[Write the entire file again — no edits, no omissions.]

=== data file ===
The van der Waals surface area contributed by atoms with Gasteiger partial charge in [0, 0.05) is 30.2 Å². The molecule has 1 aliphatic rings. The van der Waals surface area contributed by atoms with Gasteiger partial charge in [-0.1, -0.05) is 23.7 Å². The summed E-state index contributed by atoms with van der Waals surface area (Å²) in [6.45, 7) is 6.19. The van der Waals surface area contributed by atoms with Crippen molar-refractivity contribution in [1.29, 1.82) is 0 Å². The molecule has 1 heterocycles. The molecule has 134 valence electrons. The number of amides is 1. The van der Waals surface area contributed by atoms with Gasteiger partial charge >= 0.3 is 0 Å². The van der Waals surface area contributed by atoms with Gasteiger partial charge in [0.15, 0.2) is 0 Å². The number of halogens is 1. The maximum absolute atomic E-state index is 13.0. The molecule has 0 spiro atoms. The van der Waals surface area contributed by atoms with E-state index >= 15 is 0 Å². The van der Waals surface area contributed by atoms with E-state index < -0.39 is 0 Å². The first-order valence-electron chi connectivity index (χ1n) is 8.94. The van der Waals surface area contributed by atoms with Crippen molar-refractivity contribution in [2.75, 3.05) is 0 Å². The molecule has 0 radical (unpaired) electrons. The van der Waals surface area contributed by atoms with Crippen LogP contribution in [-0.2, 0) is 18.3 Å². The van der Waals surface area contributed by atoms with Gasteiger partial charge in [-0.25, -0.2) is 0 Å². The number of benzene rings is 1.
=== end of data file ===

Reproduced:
The van der Waals surface area contributed by atoms with Gasteiger partial charge in [0, 0.05) is 30.2 Å². The molecule has 1 aliphatic rings. The van der Waals surface area contributed by atoms with Gasteiger partial charge in [-0.1, -0.05) is 23.7 Å². The summed E-state index contributed by atoms with van der Waals surface area (Å²) in [6.45, 7) is 6.19. The van der Waals surface area contributed by atoms with Crippen molar-refractivity contribution in [1.29, 1.82) is 0 Å². The molecule has 1 heterocycles. The molecule has 134 valence electrons. The number of amides is 1. The van der Waals surface area contributed by atoms with Gasteiger partial charge >= 0.3 is 0 Å². The van der Waals surface area contributed by atoms with Gasteiger partial charge in [0.15, 0.2) is 0 Å². The number of halogens is 1. The maximum absolute atomic E-state index is 13.0. The molecule has 0 spiro atoms. The van der Waals surface area contributed by atoms with E-state index >= 15 is 0 Å². The van der Waals surface area contributed by atoms with E-state index < -0.39 is 0 Å². The first-order valence-electron chi connectivity index (χ1n) is 8.94. The van der Waals surface area contributed by atoms with Crippen molar-refractivity contribution in [2.75, 3.05) is 0 Å². The molecule has 0 radical (unpaired) electrons. The van der Waals surface area contributed by atoms with Crippen LogP contribution in [-0.2, 0) is 18.3 Å². The van der Waals surface area contributed by atoms with Gasteiger partial charge in [-0.25, -0.2) is 0 Å². The number of benzene rings is 1.